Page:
The new owners of this house fell in love with the potential, the character and historic qualities of this large lot and gracious home, Despite missing many original details and being in need of an update, they determined to not tear the house down and discussed shepherding the next period of the home with the sellers. Additions over the past 10 decades, overgrowth of the landscape and removal of period details were all considered when bringing the house back to the past and setting it up for modern living.
A new attached carriage house and guest suite completed the front courtyard design, travel into and out of the house and the hub of daily life. The formal rooms on the first floor were retained and a great room and kitchen design, with large glass doors offering a view and connection to the stunning landscape were engaged in the design. Clean lined paneling, wood beams and a Dutch door were designed into the formal front entry and foyer, so that entertaining spaces were connected to the family spaces in a way that encourages flow and use of the entire house.
A new three floor stair was created to flow daylight through the core of the house and connect all levels of living. The stairs have a stunning brass and steel continuous curve. The second floor was re-organized to infill an underutilized outdoor deck and create a conservatory for the primary suite and three guest bedrooms. The former staff quarters and storage on the third floor were laid out to create an office and large guest suite. Historic photos and extensive work with the Chestnut Hill Historic commission revealed that a large dormer had been removed and was added to the renovation to offer head height, daylight and a truer version of the original home.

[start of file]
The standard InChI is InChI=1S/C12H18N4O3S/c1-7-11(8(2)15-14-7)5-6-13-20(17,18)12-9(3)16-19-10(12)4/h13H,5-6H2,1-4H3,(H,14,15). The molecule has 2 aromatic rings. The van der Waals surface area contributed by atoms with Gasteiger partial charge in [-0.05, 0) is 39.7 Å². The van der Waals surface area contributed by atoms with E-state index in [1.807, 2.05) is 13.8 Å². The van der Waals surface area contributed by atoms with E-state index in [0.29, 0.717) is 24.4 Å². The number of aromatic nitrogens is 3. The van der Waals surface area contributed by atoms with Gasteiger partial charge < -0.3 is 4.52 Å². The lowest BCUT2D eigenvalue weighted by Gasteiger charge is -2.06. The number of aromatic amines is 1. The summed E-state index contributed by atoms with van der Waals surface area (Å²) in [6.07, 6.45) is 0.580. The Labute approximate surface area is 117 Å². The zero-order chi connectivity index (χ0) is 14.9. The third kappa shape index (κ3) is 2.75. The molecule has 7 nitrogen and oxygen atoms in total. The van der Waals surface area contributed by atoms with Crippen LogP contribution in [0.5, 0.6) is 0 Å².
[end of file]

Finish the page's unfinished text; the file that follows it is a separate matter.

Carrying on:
Extensive study of the exterior was undertaken to create an approach to restoration that would honor the original design, quality, and charm of this home. Shingle patterns, trims and details were preserved and repeated. The landscape design created a winding and wooded entry, preserved an Icon Beach Tree and wildflower meadow and worked to create outdoors rooms, a formal front and paths for vehicles that are reminiscent of carriage paths rather than asphalt drives.